Are we allowing our children be children? 

The summer holidays are here! My kids couldn’t have been more ready for them.

Just a few days before our kids broke up from school for summer, all three of my children were starting to flag. They were tired, weary, and in desperate need of a break.

Towards the end of term they got to the point where they didn’t want to go anywhere at the weekend. They wanted to stay at home and relax. This goes against all my natural instincts – when the sun’s shining we go out, but they were so tired and it’s unlike them not to want to go somewhere. They’re 9 and 7, and they’re exhausted!

I don’t remember being so exhausted as a child, but then I don’t remember the sheer amount of homework and additional pressures at such a young age either.

When did being a child become so exhausting?

Any parent with a child in Year 2 or Year 6 will know, May marked the month of the dreaded SATs. My middle child is in Year 2 and so faced the KS1 tests this year.

There seems to be a general consensus amongst the Year 2 parents that the exams are providing an unnessary stress to our little ones. Ben’s teacher is wonderful, I can’t praise her enough, and she goes out of her way to tell the children that all they can do is their best. But a class of six to seven year olds aren’t daft. They know from the mock tests during school hours, and the practice papers they are sent home with, that the school wants and almost expects them to do well.

It’s causing unnecessary upset and for what? Teacher and school targets. That’s all. The teachers know the children enough to determine where they are in the class; they don’t need standardised tests to show them what they can and can’t do. I don’t blame the school for this, this is a nationwide issue. Thankfully it looks like they’re going to be scrapped.

It’s made me think though, are we allowing our children to just be children? The amount of homework the children get was a surprise to me when they started school. Even from Reception they were expected to read daily, and have Maths and English homework, or a research project. When are they supposed to just have fun?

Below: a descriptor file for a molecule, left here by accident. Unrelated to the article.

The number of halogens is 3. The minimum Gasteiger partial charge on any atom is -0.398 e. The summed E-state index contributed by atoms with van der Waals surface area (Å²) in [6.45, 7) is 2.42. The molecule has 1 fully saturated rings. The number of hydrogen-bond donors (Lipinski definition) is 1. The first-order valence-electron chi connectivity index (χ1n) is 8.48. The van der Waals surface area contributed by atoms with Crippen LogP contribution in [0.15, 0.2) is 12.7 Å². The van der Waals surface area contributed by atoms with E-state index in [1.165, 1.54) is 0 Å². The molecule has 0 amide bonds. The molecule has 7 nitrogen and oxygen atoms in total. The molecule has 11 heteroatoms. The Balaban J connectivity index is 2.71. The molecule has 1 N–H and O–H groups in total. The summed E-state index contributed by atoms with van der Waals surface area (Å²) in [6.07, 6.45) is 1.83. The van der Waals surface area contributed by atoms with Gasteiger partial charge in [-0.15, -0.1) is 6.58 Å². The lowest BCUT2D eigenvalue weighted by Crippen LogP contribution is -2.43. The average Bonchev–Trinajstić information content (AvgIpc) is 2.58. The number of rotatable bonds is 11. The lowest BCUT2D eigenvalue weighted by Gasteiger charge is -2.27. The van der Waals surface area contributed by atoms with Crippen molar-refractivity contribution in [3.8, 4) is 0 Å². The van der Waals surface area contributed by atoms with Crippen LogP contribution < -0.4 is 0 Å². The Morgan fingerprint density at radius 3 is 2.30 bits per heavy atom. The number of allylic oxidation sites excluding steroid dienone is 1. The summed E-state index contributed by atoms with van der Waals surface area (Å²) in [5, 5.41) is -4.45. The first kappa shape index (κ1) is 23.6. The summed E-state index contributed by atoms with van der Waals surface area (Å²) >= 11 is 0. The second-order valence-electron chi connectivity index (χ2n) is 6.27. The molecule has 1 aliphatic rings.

It seems to me we expect far more of our children than we did in the past.

After school activities, school work, standards of behaviour… the expectations of them seem to be much higher than when we were kids.

The youth of today get a bad press and they’ll have you believe that children these days are surly, unruly entitled brats. But that’s not my experience of them.

If anything I find that we expect too much from them. I’ve written before about my son’s behavioural issues at school (which thankfully seem to have taken an upward turn). But in the past he has been criticised for being too silly in school. I completely agree if he is being disruptive then it’s gone too far, but surely kids are supposed to be a little bit silly? They’re not mini adults – they’re children!

I found myself constantly apologising for his “silly behaviour” throughout his various parents’ evenings until he had a new teacher. She was newly qualified and full of enthusiasm and charisma. When I launched into my usual “I know he can be silly at times” she interrupted me with a “he’s a child, he’s supposed to be silly”. I could have kissed her. His behaviour came on leaps and bounds during his lessons with her and I think in the most part he was relieved he didn’t have to constantly pretend he was someone else.